As shown in FIG. 4, the PTC electric heating element assembly in accordance with the present invention is covered by a housing 40 and heat-insulating materials 42 are filled therebetween to prevent heat from dissipating into the surrounding environment and to assure the best heat insulation.

EXAMPLE

The following tests are offered to show the characteristics of the improved PTC electric heating assembly in accordance with the present invention by connecting a power source to the electrodes.

(A) Temperature-Rise Test:

The heating element is energized with different voltages under the same initial conditions to measure the temperatures of the surface thereof by a thermocouple. As shown in FIG. 5, satisfactory temperature-rise rates are attained when power source of approximate 70 volts is applied.

(B) Heat Loss Test:

Aluminum oxide insulating elements with different thickness are heated. And the surface temperatures of the elements are measured when the temperatures of the surface are stabilized. As shown in FIG. 6, when the thickness of the aluminum oxide insulating element is below 1.0 mm, it hardly produces any heat loss, but, the heat conductivity is in reverse proportion to the thickness of the aluminum oxide insulating element.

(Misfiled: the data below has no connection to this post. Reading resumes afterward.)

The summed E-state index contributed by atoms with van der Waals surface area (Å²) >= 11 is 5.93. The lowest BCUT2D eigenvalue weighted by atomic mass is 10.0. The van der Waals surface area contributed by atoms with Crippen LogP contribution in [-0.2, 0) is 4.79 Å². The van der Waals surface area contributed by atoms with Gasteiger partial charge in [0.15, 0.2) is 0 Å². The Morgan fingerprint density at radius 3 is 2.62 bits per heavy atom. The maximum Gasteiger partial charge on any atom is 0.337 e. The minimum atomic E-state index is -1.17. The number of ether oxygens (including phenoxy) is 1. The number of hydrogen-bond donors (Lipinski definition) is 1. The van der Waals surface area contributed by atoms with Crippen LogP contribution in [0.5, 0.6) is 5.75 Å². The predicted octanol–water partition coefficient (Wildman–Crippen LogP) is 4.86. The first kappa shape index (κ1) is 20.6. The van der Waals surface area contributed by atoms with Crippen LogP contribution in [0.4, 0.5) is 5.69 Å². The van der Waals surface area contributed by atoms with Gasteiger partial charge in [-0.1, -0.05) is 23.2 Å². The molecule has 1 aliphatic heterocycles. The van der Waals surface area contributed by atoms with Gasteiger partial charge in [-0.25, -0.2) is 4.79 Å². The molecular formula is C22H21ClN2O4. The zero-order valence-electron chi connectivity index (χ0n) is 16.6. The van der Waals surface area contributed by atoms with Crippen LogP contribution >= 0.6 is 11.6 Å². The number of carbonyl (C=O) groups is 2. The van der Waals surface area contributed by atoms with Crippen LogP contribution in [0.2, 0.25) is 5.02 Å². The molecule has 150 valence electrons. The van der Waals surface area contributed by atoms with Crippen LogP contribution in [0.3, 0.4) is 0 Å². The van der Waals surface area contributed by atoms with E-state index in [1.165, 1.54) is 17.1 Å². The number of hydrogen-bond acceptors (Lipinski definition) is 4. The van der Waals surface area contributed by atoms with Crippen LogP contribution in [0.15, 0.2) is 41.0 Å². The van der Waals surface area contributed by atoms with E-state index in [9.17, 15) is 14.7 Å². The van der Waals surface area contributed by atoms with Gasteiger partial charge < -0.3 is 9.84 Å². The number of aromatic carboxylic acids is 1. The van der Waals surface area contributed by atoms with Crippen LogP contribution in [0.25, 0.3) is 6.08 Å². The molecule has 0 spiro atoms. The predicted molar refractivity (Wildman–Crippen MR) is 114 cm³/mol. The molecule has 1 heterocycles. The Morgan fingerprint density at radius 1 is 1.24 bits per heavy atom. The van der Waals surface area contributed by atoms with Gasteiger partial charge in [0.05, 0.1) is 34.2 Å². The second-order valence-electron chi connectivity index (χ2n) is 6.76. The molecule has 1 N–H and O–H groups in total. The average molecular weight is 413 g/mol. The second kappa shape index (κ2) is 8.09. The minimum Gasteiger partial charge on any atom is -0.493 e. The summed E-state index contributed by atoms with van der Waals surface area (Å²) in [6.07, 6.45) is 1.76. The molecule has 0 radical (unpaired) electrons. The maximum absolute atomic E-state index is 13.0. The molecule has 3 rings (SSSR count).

(C) Thermostatic Test:

The heating element is heated to a saturated temperature, and a fan is used to cool the heating element such that the surface temperature reaches 60 C. and then is turned off. As shown in FIG. 7, the heating element will return to the saturated temperature after a certain period of time, because of its thermostat characteristic.

(D) Power Consumption Test:

When the heating element is heated to a saturated temperature, a fan is then used to cool the heating element. As shown in FIG. 8, the supplying current will increase to overcome the decreasing of the temperature of the surface of the heating element, which is affected by the outside. When the temperature of the surface of the heating element rises to its saturated temperature again, the consumption of electricity reduces accordingly. It is proved that the power consumption of the heating element is variable.

Of course it is understood that the above is merely a preferred embodiment of the invention and that various changes and alterations can be made without departing from the spirit and broader aspects thereof as set forth in the appended claims.

Patent Citations
Cited PatentFiling datePublication dateApplicantTitle
US2251411 *Jul 5, 1940Aug 5, 1941Metzgar Willard FWater heater